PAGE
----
With gas prices soaring, drivers are scoping out every opportunity to save at the pump. One possible solution: avoid making left-hand turns.
The fairly simple idea — and well-known delivery strategy of UPS — addresses the fact that idling while waiting to turn against oncoming traffic wastes time, and by extension, fuel and gas money.
But does the theory hold water?
According to Dr. Joe Hummer, a professor of civil, construction and environmental engineering at NC State, minimising left turns is fuel-efficient in a couple of ways.
In 2011, Hummer was part of study to determine whether superstreet intersections in North Carolina result in faster travel times. At a superstreet, all left-hand turns from side streets are re-routed so that drivers must turn right and then make a U-turn.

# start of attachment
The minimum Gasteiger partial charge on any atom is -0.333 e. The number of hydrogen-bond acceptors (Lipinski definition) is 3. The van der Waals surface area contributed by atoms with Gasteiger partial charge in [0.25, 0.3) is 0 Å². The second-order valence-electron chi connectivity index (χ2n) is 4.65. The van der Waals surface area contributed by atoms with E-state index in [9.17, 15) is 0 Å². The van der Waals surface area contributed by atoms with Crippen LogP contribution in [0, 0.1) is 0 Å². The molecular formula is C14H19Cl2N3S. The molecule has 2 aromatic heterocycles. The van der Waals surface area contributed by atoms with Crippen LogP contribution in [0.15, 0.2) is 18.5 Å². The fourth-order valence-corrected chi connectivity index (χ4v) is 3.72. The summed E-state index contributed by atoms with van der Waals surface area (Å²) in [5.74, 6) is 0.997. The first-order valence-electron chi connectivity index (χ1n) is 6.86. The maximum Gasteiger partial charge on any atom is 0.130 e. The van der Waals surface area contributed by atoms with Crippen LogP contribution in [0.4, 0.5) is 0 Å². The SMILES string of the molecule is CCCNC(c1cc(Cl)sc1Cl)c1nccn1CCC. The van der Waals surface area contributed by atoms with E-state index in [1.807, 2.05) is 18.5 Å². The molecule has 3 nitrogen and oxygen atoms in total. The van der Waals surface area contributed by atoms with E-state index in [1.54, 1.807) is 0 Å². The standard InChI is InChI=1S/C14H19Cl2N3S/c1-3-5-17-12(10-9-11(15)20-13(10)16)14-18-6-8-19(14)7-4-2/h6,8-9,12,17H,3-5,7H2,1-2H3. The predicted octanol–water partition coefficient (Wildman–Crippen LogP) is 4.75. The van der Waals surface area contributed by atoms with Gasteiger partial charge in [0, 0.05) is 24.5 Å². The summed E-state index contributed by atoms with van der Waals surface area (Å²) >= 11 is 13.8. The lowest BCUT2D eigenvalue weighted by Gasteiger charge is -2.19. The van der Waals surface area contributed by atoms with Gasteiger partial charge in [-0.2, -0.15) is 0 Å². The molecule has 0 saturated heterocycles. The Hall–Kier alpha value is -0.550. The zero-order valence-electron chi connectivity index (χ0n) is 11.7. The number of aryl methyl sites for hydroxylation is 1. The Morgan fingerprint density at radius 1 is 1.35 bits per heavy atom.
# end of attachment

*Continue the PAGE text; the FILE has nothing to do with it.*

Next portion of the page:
Researchers found that compared to conventional traffic designs, superstreets reduced travel time by 20 per cent overall. According to Hummer, travel time is proportional to fuel use.
At some intersections the delay for left-turning vehicles is so long that those drivers will save time and gas by finding some other way, such as making three right turns, Hummer explains.
Protected green arrows also take time away from through traffic. Many cars are waiting and burning gas while only a few cars are moving.
“If fewer people made left turns, the signal controller could take time away from the green arrow and give more time to the green ball for through vehicles and right turn vehicles,” said Hummer. “Since there are typically many more through vehicles than left-turning vehicles, the net effect would be fuel savings.”
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